Today is Tuesday, which for me means I've held another tutorial at work. Today it was less hands-on and more of me just talking and showing examples on the projector using the wonderful [jsfiddle](http://jsfiddle.net/) JavaScript quick-hack-tool. My talk today was mostly about closures, so I thought I should write something here on the subject as well. I find that it's not that easy to explain closures using just words, but if I were to try it would go something like this. * A closure is a functions variable scope that still exists after the function has executed. * A closure only exist as long as something else has a reference to something that needs it. * A closure is created when an outer function has inner functions. If you have no idea what I meant with any of that, then I hope th

Handling Views in node.js | December 3, 2011 at 21:46

This weekend, my wife and daughter have been away up north, visiting my in-laws. I thought this would be a great opportunity for me to buffer up on some blog posts, but it seems like my inspiration mostly left with them. Last Tuesday at my weekly tutorial at work we did a bit of work with jQuery and Mustache. On my blog I use Mustache, not only on the client side, but on the server side as well. As I enjoy using the MVC pattern, I have tried to implement it to the best of my extent. ## First things first Mustache is a light weight templating engine with emphasis on simplicity. It's been implemented for a lot of languages and one of them is JavaScript. In Mustache, a template looks like this: ````html Hello, my name is {{name}}! ```` In my case the templates involve a lot of HTML, bu

Automatic Minification and Bundling with node.js | November 29, 2011 at 21:51

Scott Guthrie recently wrote about the new [minification and bundling](http://weblogs.asp.net/scottgu/archive/2011/11/27/new-bundling-and-minification-support-asp-net-4-5-series.aspx) process that has been built for ASP.Net 4.5. I read his blog post, liked what I read and then I though of doing the same thing for my blog. I've been looking at minification programs for a while but I've put it off so far because I didn't want to add another step to my manual deployment process. Now I'm thinking I don't have to have another step. I could do it "automagically". ## The BundleController ````js /***************************************** * Bundle Controller ***************************************** * Author: mikael.lofjard@gmail.com * Website: http://lofjard.se * License: MIT Licen

Architecture in JavaScript - Inheritance | November 29, 2011 at 21:40

There's been a lot of debate over the years about whether JavaScript is an object-oriented language or not. Most of these discussions seem to pan out into arguments over inheritance. JavaScript, by design, lends itself well to inheritance through extension. However, JavaScript can support lots of different types of inheritance. I'm going to talk about a few of them today. Consider the following code: ````js function Car() { this.color = "Blue"; this.brand = "unknown"; } function Ford() { var o = new Car(); for(var i in o) { this[i] = o[i]; } this.brand = "Ford"; } var myCar = new Car(); var myFord = new Ford(); ```` The `myCar` object would have the properties `color` and `brand`. The `Ford()` constructor method creates inheritance by creating a `Car` and copying a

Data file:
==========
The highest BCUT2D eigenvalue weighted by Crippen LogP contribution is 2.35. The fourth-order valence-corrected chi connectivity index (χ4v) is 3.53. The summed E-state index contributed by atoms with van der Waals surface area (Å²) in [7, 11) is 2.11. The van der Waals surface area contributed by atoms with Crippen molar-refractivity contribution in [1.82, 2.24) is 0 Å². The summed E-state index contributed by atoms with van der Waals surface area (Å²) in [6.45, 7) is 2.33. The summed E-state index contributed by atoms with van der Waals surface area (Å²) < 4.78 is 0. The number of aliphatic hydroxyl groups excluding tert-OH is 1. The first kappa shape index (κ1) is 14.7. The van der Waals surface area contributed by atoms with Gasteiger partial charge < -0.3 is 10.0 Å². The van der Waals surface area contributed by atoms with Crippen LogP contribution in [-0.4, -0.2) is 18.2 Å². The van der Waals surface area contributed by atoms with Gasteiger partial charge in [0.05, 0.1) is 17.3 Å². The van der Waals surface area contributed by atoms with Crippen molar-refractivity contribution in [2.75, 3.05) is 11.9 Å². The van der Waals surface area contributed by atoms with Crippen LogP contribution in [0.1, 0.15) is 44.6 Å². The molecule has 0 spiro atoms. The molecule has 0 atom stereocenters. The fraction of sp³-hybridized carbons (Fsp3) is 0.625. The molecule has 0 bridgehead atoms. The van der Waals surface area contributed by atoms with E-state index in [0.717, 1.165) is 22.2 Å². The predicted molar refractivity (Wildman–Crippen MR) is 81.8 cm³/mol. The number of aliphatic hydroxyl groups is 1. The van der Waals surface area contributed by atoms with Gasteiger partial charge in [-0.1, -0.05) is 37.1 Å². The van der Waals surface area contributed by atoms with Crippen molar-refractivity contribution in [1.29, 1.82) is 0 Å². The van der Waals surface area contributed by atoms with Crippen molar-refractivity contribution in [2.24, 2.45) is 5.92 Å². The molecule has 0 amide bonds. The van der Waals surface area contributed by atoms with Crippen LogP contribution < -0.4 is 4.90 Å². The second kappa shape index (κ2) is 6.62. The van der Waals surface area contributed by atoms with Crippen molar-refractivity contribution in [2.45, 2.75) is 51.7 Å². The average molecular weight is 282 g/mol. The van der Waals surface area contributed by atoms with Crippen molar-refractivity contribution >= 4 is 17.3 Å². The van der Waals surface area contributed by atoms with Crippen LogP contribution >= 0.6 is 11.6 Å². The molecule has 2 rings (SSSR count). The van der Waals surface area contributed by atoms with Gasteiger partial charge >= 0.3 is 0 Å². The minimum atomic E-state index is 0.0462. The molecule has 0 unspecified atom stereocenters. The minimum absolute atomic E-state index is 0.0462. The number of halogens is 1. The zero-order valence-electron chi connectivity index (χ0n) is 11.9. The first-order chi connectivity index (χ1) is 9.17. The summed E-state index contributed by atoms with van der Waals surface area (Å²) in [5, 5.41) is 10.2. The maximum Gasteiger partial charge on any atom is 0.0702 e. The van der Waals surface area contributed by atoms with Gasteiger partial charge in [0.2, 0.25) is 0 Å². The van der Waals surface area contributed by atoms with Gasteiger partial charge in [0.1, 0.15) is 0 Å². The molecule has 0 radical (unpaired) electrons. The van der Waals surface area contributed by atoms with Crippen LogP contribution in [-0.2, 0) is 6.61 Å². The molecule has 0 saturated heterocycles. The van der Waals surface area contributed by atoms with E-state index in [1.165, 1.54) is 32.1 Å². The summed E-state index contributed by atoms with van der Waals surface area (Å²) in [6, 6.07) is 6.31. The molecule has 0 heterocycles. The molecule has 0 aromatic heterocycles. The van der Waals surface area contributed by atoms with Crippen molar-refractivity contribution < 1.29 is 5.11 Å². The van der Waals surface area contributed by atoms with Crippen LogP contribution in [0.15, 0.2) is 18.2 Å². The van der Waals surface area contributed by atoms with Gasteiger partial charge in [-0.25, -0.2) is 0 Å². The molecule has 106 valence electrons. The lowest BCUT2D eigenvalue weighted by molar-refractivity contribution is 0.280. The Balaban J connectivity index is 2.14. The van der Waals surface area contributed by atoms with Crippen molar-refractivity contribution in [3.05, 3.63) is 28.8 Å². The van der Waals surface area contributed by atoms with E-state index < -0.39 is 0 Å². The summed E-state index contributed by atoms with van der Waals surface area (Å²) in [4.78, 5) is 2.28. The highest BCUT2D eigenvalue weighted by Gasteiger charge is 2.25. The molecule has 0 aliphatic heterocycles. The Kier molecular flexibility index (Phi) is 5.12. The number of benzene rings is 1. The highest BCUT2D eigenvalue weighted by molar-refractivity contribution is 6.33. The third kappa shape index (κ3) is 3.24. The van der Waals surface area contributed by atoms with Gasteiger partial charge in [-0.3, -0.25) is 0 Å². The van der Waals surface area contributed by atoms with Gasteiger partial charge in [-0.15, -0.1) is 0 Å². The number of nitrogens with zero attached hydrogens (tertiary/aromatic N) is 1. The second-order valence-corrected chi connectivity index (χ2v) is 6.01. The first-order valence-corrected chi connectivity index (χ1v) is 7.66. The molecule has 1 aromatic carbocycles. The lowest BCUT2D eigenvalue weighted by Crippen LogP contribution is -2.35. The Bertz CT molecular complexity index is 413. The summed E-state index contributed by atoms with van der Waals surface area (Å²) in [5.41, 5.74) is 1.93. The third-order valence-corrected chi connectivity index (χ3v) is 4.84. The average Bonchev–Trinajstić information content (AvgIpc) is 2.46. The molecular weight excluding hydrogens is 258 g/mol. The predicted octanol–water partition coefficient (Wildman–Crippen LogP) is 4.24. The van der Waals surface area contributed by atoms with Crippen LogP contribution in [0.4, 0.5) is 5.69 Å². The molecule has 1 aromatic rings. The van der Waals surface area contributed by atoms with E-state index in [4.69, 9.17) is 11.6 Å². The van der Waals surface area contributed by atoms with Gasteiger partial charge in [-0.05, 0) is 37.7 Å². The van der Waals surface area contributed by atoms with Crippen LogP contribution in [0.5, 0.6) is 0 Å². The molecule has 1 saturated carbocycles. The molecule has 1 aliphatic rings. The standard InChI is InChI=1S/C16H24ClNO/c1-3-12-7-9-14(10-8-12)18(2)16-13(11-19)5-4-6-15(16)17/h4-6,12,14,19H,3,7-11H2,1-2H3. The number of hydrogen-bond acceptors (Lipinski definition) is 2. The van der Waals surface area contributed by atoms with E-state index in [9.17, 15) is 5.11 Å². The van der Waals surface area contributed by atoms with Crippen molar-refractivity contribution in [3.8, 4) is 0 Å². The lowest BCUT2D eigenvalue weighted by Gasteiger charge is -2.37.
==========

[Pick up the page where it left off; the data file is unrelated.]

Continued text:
Architecture in Javascript - Modules | November 24, 2011 at 11:14

About a week ago I wrote about [turning client side JavaScript into CommonJS modules](http://lofjard.se/post/the-power-of-commonjs). The scoping of variables in CommonJS makes this easy, but what if we wanted to do it the other way around? In CommonJS, modules are scoped by file and all public methods and properties must be propagated through the <code>exports</code> object. ````js var foo = 'foo'; function bar() { return foo; } exports.bar = bar; ```` In the above example the `foo` property is private to the CommonJS module and can only be read from the outside by the public method `bar()`. If we were to include this JavaScript file on the client however, the property `foo` and the method `bar()` would both exist in the same scope as all other JavaScript files. What we need is to

The power of CommonJS | November 16, 2011 at 22:44

A few days ago when I was putting my posts into CouchDB, instead of relying on a static HTML file, I also implemented templating with [Mustache](http://mustache.github.com/). Mustache is small, easy to use and has almost no advanced features. It's power lies in the vast amount of implementations it has for different platforms but most of the power comes from one single implementation; the JavaScript implementation. There's nothing really special about the JavaScript implementation except that it is written in JavaScript and is intended to run in the web browser. The implication of having this implementation however is that you can now use the same template files on both the server side and client side. That was a big win for me so I decided to use it. There is also, on [their website](ht